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The period August to October is a time for anniversaries of financial market crises – the 1929 share crash, the 1974 bear market low, the 1987 share crash, the emerging market/LTCM crisis in 1998, and of course the worst of the Global Financial Crisis in 2008. The GFC started in 2007 but it was the collapse of Lehman Brothers on 15 September 2008 and the events around it which saw it turn into a major existential crisis for the global financial system. Naturally each anniversary begs the question whether it can happen again and what the key lessons are. And so it is with the 10th anniversary of the worst of the GFC.
The GFC was the worst financial crisis since the Great Depression. It saw the freezing of lending between banks, multiple financial institutions needing to be rescued, 50% plus share market falls and the worst post-war global economic contraction. Low interest rates prior to the GFC saw too many loans made to US homebuyers that set off a housing boom that went bust when rates rose and supply surged. Specifically:
This stopped in 2006 when poor affordability, an oversupply of homes and 17 Fed interest rates hikes saw US house prices slide. Sub-prime borrowers struggled to refinance loans after their initial ‘teaser’ rates so they started defaulting, causing losses for investors. In August 2007, BNP froze redemptions from three funds because it couldn’t value the CDOs within them, triggering a credit crunch with sharp rises in the cost of funding for banks. See the surge in short-term borrowing rates relative to official rates in the chart. A reduction in credit availability initially caused sharp falls in share markets.
Source: Bloomberg, AMP Capital
Shares rebounded but peaked around late October 2007 before falling about 55% as the credit crunch worsened, the global economy fell into recession and many banks failed with a big one being Lehman.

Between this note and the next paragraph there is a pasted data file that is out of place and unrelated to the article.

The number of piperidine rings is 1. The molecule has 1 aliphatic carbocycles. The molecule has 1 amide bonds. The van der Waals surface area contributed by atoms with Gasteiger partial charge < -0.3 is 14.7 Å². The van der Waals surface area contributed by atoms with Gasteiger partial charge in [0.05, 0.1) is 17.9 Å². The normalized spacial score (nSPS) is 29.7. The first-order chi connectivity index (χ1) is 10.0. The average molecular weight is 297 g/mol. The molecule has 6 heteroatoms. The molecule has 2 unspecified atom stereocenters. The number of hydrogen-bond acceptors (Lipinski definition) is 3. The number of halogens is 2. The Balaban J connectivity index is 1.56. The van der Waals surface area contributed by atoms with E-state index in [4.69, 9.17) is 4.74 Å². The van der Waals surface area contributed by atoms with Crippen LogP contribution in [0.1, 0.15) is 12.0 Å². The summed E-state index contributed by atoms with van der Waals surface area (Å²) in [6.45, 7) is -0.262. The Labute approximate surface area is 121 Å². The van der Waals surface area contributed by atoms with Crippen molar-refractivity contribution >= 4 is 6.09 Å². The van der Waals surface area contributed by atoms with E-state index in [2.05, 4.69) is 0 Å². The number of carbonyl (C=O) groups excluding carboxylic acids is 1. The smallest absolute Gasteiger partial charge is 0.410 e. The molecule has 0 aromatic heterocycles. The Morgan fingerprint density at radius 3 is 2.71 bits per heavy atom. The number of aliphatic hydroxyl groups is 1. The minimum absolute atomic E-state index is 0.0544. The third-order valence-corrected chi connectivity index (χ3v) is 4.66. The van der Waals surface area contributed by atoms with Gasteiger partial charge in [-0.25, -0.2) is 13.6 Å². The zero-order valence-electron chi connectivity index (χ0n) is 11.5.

The crisis went global as losses magnified by gearing mounted, forcing investment banks and hedge funds to sell sound investments to meet redemptions which spread the crisis to other assets. The wide global distribution created a loss of trust resulting in a freezing of lending between banks and sky-high borrowing costs which affected confidence and economic activity.
The GFC ended in 2009 after massive monetary and fiscal stimulus along with government rescues of banks, but aftershocks continued for years with sub-par growth and low inflation into this decade. From an economic perspective the GFC highlighted that:
History is replete with bubbles and crashes and tells us it’s inevitable that they will happen again as each generation forgets and must relearn the lessons of the past. Often the seeds for each bubble are sown in the ashes of the former. Fortunately, the post-GFC environment has seen an absence of broad-based bubbles on the scale of the tech boom or US housing/credit boom. There was a brief surge in gold and some commodity prices early this decade but it did not become too big. Bitcoin and other cryptos blew up before sucking in enough investors to have a meaningful global impact. E-commerce stocks like Facebook and Amazon are candidates for the next bust but they have seen nowhere near the gains or infinite P/E ratios seen in the late 1990s tech boom.